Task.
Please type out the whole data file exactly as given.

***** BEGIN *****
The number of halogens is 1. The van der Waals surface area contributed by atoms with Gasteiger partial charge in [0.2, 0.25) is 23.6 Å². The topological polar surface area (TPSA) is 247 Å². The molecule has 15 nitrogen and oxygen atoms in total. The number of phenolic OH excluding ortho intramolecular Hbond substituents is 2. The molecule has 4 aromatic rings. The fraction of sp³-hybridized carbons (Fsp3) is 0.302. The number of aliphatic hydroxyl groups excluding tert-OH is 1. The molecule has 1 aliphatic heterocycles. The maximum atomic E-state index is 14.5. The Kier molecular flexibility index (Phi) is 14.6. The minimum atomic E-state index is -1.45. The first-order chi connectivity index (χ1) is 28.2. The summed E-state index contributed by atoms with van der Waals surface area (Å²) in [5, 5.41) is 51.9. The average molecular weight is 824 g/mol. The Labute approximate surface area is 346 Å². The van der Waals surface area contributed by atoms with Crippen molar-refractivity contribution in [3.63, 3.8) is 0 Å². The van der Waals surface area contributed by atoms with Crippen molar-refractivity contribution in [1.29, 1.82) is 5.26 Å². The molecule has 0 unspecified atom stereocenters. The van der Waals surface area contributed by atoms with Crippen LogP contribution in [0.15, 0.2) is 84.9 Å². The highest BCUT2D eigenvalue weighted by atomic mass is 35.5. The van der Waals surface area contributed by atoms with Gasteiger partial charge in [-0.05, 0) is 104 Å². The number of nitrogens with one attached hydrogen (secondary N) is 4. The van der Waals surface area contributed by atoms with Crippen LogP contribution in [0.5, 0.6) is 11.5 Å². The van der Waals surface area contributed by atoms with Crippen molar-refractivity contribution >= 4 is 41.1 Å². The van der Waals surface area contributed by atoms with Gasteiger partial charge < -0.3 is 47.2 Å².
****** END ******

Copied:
The number of halogens is 1. The van der Waals surface area contributed by atoms with Gasteiger partial charge in [0.2, 0.25) is 23.6 Å². The topological polar surface area (TPSA) is 247 Å². The molecule has 15 nitrogen and oxygen atoms in total. The number of phenolic OH excluding ortho intramolecular Hbond substituents is 2. The molecule has 4 aromatic rings. The fraction of sp³-hybridized carbons (Fsp3) is 0.302. The number of aliphatic hydroxyl groups excluding tert-OH is 1. The molecule has 1 aliphatic heterocycles. The maximum atomic E-state index is 14.5. The Kier molecular flexibility index (Phi) is 14.6. The minimum atomic E-state index is -1.45. The first-order chi connectivity index (χ1) is 28.2. The summed E-state index contributed by atoms with van der Waals surface area (Å²) in [5, 5.41) is 51.9. The average molecular weight is 824 g/mol. The Labute approximate surface area is 346 Å². The van der Waals surface area contributed by atoms with Crippen molar-refractivity contribution in [3.63, 3.8) is 0 Å². The van der Waals surface area contributed by atoms with Crippen molar-refractivity contribution in [1.29, 1.82) is 5.26 Å². The molecule has 0 unspecified atom stereocenters. The van der Waals surface area contributed by atoms with Crippen LogP contribution in [0.15, 0.2) is 84.9 Å². The highest BCUT2D eigenvalue weighted by atomic mass is 35.5. The van der Waals surface area contributed by atoms with Gasteiger partial charge in [-0.05, 0) is 104 Å². The number of nitrogens with one attached hydrogen (secondary N) is 4. The van der Waals surface area contributed by atoms with Crippen LogP contribution in [0.5, 0.6) is 11.5 Å². The van der Waals surface area contributed by atoms with Crippen molar-refractivity contribution >= 4 is 41.1 Å². The van der Waals surface area contributed by atoms with Gasteiger partial charge < -0.3 is 47.2 Å².